Last week, Andrew Rickard at Graveyard Masonry posted a passage from “Library of Old Authors,” an essay collected in James Russell Lowell’s My Study Windows (1871). The first sentence – “What a sense of security in an old book which Time has criticised for us!” – echoes my own suspicion that critics are superfluous, and discerning readers are the legitimate arbiters of literary worth. My library’s copy of Lowell’s book is the twenty-third edition, published in 1886, which suggests his one-time popularity. “Library of Old Authors” is eighty-four pages long. Lowell’s style will remind readers of Charles Lamb. Detractors will find it fulsome or fusty. His pacing is leisurely and conversational, more like a storyteller’s than a stiff-necked academic’s. His sentences can be enormously (and comically) long. Lowell is an entertainer as well as a man of letters, and style is a means of charming, not dazzling, offending or boring the reader.
Lowell’s essay is ostensibly a review of Library of Old Authors, a series of reprints published by John Russell Smith of London between 1856 and 1864. Lowell is not uncritical, and he writes in a manner not seen since the triumph of Modernism a century ago:
“It is not easy to divine the rule which has governed Mr. Smith in making the selection for his series. A choice of old authors should be a florilegium [OED: “a collection of the flowers of literature, an anthology”], and not a botanist’s hortus siccus [“an arranged collection of dried plants; a herbarium”], to which grasses are as important as the single shy blossom of a summer. The old-maidenly genius of antiquarianism seems to have presided over the editing of the Library.”
The Latin tags, elevated vocabulary and stringent whimsy are borrowed straight from Lamb. When Lowell writes, “We confess a bibliothecarian avarice that gives all books a value in our eye,” we recall “Detached Thoughts on Books and Reading” and Hazlitt’s “On Reading Old Books.” Lowell preaches respect for his old authors, and condemns the sloppiness of editing he finds in the series: “It is impossible that men who cannot construct an English sentence correctly, and who do not know the value of clearness in writing, should be able to disentangle the knots which slovenly printers have tied in the thread of an old author’s meaning.” Lowell gives a remarkably close and learned reading of many texts, with emphasis on scholarly incompetence, and reaches new heights of invective. Of writers whose work is “mainly bibliographic” (that is, not literary) – a distinction all but evaporated today -- Lowell writes:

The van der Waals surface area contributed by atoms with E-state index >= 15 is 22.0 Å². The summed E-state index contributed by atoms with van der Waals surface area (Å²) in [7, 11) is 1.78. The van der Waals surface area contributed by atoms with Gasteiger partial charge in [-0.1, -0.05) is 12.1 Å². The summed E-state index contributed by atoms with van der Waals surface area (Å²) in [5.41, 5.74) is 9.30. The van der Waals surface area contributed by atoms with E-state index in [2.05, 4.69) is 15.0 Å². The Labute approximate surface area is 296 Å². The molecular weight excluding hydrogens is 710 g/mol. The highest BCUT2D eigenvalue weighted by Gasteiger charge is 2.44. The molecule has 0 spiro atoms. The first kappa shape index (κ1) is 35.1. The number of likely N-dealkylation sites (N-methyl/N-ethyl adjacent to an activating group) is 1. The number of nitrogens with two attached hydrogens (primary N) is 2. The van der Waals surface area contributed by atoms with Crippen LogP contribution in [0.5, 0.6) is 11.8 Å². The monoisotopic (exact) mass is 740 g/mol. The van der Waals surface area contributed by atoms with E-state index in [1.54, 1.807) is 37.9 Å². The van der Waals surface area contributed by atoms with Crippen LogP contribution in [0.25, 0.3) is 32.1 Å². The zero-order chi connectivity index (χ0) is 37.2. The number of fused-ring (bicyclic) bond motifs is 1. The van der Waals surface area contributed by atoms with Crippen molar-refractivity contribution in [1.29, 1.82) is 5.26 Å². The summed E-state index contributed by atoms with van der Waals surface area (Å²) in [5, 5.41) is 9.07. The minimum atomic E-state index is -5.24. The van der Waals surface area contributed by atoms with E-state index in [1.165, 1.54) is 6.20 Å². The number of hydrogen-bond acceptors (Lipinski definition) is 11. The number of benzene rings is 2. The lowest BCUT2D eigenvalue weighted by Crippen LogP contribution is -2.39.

“As literature, they are oppressive; as items of literary history they find their place in that vast list which records not only those named for promotion, but also the killed, wounded, and missing in the Battle of the Books. There are hearts touched with something of the same vague pathos that dims the eye in some deserted graveyard. The brief span of our earthly immortalities is brought home to us as nowhere else. What a necrology of notability!”
In a fractionally more hopeful mood Lowell writes, “There is scarcely any rubbish-heap of literature out of which something precious may not be raked by the diligent explorer,” which has always been one of the working assumptions here at Anecdotal Evidence.
Lowell is amusingly merciless with one of the editors in the series, William Carew Hazlitt, grandson of the great essayist:
“We are profoundly grateful for the omission of a glossary. It would have been a nursery and seminary of blunder. To expose pretentious charlatanry is sometimes the unpleasant duty of a reviewer. It is a duty we never seek, and should not have assumed in this case but for the impertinence with which Mr. Hazlitt has treated dead and living scholars, the latchets of whose shoes he is not worthy to unloose, and to express their gratitude to whom is, or ought to be, a pleasure to all honest lovers of their mother-tongue.”